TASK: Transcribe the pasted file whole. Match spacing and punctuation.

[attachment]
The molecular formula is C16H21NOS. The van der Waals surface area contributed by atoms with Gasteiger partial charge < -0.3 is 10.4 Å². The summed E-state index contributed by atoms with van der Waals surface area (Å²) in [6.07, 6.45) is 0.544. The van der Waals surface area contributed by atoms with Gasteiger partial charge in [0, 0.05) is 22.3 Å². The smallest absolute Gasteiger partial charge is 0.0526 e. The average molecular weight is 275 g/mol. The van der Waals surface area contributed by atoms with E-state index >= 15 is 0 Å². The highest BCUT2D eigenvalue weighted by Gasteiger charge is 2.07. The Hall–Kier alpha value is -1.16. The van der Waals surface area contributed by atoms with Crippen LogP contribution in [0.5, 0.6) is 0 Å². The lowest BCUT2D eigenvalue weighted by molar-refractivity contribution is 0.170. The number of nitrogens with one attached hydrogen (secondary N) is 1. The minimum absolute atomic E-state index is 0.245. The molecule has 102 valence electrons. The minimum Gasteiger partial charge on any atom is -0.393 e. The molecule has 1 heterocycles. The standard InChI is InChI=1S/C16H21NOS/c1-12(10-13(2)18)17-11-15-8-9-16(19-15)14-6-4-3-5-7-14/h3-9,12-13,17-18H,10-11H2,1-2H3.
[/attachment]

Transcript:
The molecular formula is C16H21NOS. The van der Waals surface area contributed by atoms with Gasteiger partial charge < -0.3 is 10.4 Å². The summed E-state index contributed by atoms with van der Waals surface area (Å²) in [6.07, 6.45) is 0.544. The van der Waals surface area contributed by atoms with Gasteiger partial charge in [0, 0.05) is 22.3 Å². The smallest absolute Gasteiger partial charge is 0.0526 e. The average molecular weight is 275 g/mol. The van der Waals surface area contributed by atoms with E-state index >= 15 is 0 Å². The highest BCUT2D eigenvalue weighted by Gasteiger charge is 2.07. The Hall–Kier alpha value is -1.16. The van der Waals surface area contributed by atoms with Crippen LogP contribution in [0.5, 0.6) is 0 Å². The lowest BCUT2D eigenvalue weighted by molar-refractivity contribution is 0.170. The number of nitrogens with one attached hydrogen (secondary N) is 1. The minimum absolute atomic E-state index is 0.245. The molecule has 102 valence electrons. The minimum Gasteiger partial charge on any atom is -0.393 e. The molecule has 1 heterocycles. The standard InChI is InChI=1S/C16H21NOS/c1-12(10-13(2)18)17-11-15-8-9-16(19-15)14-6-4-3-5-7-14/h3-9,12-13,17-18H,10-11H2,1-2H3.